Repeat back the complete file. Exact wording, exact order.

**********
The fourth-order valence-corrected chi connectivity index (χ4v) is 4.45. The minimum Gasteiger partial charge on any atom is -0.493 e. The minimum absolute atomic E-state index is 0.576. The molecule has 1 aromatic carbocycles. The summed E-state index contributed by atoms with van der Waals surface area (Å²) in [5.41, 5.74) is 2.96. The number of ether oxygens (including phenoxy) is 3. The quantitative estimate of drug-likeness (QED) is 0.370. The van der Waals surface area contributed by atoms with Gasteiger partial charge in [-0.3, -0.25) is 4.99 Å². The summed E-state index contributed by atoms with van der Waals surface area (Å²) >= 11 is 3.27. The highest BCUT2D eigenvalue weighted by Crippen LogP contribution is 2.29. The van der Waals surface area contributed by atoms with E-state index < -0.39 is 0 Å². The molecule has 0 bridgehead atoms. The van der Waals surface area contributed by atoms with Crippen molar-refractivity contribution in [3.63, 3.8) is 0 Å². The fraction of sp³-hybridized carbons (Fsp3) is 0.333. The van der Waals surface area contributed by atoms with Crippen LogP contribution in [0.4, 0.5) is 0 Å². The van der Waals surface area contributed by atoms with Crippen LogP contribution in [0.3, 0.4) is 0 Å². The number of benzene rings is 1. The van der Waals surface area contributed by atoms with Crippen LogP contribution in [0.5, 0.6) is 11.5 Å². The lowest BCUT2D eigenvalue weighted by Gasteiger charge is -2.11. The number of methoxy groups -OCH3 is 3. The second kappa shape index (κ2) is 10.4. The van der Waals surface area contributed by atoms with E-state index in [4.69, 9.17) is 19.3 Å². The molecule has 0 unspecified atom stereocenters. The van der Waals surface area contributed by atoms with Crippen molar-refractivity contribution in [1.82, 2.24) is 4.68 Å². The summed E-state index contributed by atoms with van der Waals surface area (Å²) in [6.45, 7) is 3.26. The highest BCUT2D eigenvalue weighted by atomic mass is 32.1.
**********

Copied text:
The fourth-order valence-corrected chi connectivity index (χ4v) is 4.45. The minimum Gasteiger partial charge on any atom is -0.493 e. The minimum absolute atomic E-state index is 0.576. The molecule has 1 aromatic carbocycles. The summed E-state index contributed by atoms with van der Waals surface area (Å²) in [5.41, 5.74) is 2.96. The number of ether oxygens (including phenoxy) is 3. The quantitative estimate of drug-likeness (QED) is 0.370. The van der Waals surface area contributed by atoms with Gasteiger partial charge in [-0.3, -0.25) is 4.99 Å². The summed E-state index contributed by atoms with van der Waals surface area (Å²) >= 11 is 3.27. The highest BCUT2D eigenvalue weighted by Crippen LogP contribution is 2.29. The van der Waals surface area contributed by atoms with E-state index < -0.39 is 0 Å². The molecule has 0 bridgehead atoms. The van der Waals surface area contributed by atoms with Crippen molar-refractivity contribution in [3.63, 3.8) is 0 Å². The fraction of sp³-hybridized carbons (Fsp3) is 0.333. The van der Waals surface area contributed by atoms with Crippen LogP contribution in [0.4, 0.5) is 0 Å². The van der Waals surface area contributed by atoms with Crippen LogP contribution in [0.3, 0.4) is 0 Å². The number of benzene rings is 1. The van der Waals surface area contributed by atoms with Crippen LogP contribution in [0.5, 0.6) is 11.5 Å². The lowest BCUT2D eigenvalue weighted by Gasteiger charge is -2.11. The number of methoxy groups -OCH3 is 3. The second kappa shape index (κ2) is 10.4. The van der Waals surface area contributed by atoms with E-state index in [4.69, 9.17) is 19.3 Å². The molecule has 0 unspecified atom stereocenters. The van der Waals surface area contributed by atoms with Crippen molar-refractivity contribution in [1.82, 2.24) is 4.68 Å². The summed E-state index contributed by atoms with van der Waals surface area (Å²) in [6.45, 7) is 3.26. The highest BCUT2D eigenvalue weighted by atomic mass is 32.1.